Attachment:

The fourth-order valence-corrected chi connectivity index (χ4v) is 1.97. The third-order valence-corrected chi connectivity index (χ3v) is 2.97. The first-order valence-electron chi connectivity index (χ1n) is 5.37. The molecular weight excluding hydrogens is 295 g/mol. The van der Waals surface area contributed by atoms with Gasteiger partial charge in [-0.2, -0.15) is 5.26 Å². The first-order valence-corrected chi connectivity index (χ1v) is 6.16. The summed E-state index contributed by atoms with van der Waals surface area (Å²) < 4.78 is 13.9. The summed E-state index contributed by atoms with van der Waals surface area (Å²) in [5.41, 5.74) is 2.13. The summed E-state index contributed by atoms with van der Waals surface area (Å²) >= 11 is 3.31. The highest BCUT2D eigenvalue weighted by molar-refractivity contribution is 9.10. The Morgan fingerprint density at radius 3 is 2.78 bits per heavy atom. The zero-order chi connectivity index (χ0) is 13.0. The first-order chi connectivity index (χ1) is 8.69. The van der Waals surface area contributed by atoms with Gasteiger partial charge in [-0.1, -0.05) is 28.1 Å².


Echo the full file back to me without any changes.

The fourth-order valence-corrected chi connectivity index (χ4v) is 1.97. The third-order valence-corrected chi connectivity index (χ3v) is 2.97. The first-order valence-electron chi connectivity index (χ1n) is 5.37. The molecular weight excluding hydrogens is 295 g/mol. The van der Waals surface area contributed by atoms with Gasteiger partial charge in [-0.2, -0.15) is 5.26 Å². The first-order valence-corrected chi connectivity index (χ1v) is 6.16. The summed E-state index contributed by atoms with van der Waals surface area (Å²) < 4.78 is 13.9. The summed E-state index contributed by atoms with van der Waals surface area (Å²) in [5.41, 5.74) is 2.13. The summed E-state index contributed by atoms with van der Waals surface area (Å²) >= 11 is 3.31. The highest BCUT2D eigenvalue weighted by molar-refractivity contribution is 9.10. The Morgan fingerprint density at radius 3 is 2.78 bits per heavy atom. The zero-order chi connectivity index (χ0) is 13.0. The first-order chi connectivity index (χ1) is 8.69. The van der Waals surface area contributed by atoms with Gasteiger partial charge in [-0.1, -0.05) is 28.1 Å².